Fluzone ® Quadrivalent is a vaccine indicated for active immunization for the prevention of influenza disease caused by two influenza A subtype viruses and two type B viruses contained in the vaccine.
Other Name: Fluzone

Experimental: Two Doses High Dose Quadrivalent Inactivated Influenza Vaccine
Two doses of HD-QIV (0.7 mL; 60µg of each influenza antigen) 28-42 days apart
Biological: High Dose Quadrivalent Inactivated Influenza Vaccine
Fluzone High-Dose (Influenza Vaccine) for intramuscular injection is an inactivated influenza vaccine, prepared from influenza viruses propagated in embryonated chicken eggs. The virus-containing allantoic fluid is harvested and inactivated with formaldehyde. Influenza virus is concentrated and purified in a linear sucrose density gradient solution using a continuous flow centrifuge. The virus is then chemically disrupted using a non-ionic surfactant, octylphenol ethoxylate (Triton® X-100), producing a "split virus". The split virus is further purified and then suspended in sodium phosphatebuffered isotonic sodium chloride solution. The Fluzone High-Dose process uses an additional concentration factor after the ultrafiltration step in order to obtain a higher hemagglutinin (HA) antigen concentration.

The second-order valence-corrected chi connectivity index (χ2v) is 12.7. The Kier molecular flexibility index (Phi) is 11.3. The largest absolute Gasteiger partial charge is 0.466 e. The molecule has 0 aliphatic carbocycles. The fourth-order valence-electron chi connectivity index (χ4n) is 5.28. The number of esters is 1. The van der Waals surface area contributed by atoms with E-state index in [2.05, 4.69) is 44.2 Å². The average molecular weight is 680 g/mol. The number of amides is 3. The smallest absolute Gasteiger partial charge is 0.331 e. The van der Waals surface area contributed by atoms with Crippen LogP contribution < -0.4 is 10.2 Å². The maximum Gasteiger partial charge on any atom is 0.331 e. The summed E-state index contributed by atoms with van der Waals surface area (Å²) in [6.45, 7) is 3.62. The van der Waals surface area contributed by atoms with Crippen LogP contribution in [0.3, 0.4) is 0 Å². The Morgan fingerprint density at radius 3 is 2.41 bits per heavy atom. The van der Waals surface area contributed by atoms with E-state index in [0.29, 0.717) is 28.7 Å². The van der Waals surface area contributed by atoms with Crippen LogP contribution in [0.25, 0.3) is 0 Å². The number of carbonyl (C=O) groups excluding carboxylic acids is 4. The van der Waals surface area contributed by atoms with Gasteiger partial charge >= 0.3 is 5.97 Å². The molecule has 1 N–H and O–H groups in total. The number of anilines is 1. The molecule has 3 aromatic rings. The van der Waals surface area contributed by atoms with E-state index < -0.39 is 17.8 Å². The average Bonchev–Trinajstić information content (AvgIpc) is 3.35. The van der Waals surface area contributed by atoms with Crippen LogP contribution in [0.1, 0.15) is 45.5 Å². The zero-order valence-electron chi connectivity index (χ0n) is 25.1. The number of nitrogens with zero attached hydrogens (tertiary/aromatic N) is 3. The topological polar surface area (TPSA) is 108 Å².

Other Name: Fluzone High Dose




Primary Outcome Measures :
  1. Immunogenicity: Hemagglutination Inhibition (HAI) titers [ Time Frame: 4 weeks following the 2nd study vaccine ]
    Antibody titers will be measured by hemagglutination inhibition assay.

  2. Safety: solicited local and systemic post-administration reactions [ Time Frame: in the first 7 days following each study vaccine ]
    Post-vaccination local adverse events (pain, tenderness, swelling/induration, erythema/redness, swelling/induration size, and erythema/redness size) and systemic adverse events (Fatigue/malaise, headache, nausea, body ache/myalgia (not at the injection site), general activity level, vomiting, and fever).


Secondary Outcome Measures :
  1. Immunogenicity: Hemagglutination Inhibition (HAI) titers [ Time Frame: 4 weeks following 1st and 2nd doses of each study vaccine ]
    Antibody titers will be measured by hemagglutination inhibition assay.

  2. The number of participants achieving seroprotection and seroconversion for influenza virus. [ Time Frame: 4 weeks following the 1st and 2nd study vaccination ]
    Antibody titers will be measured by hemagglutination inhibition assay. Seroconversion is defined as ≥ 4-fold rise in hemagglutination inhibition assay titers. Seroprotection is defined as ≥1:40 hemagglutination inhibition assay titer.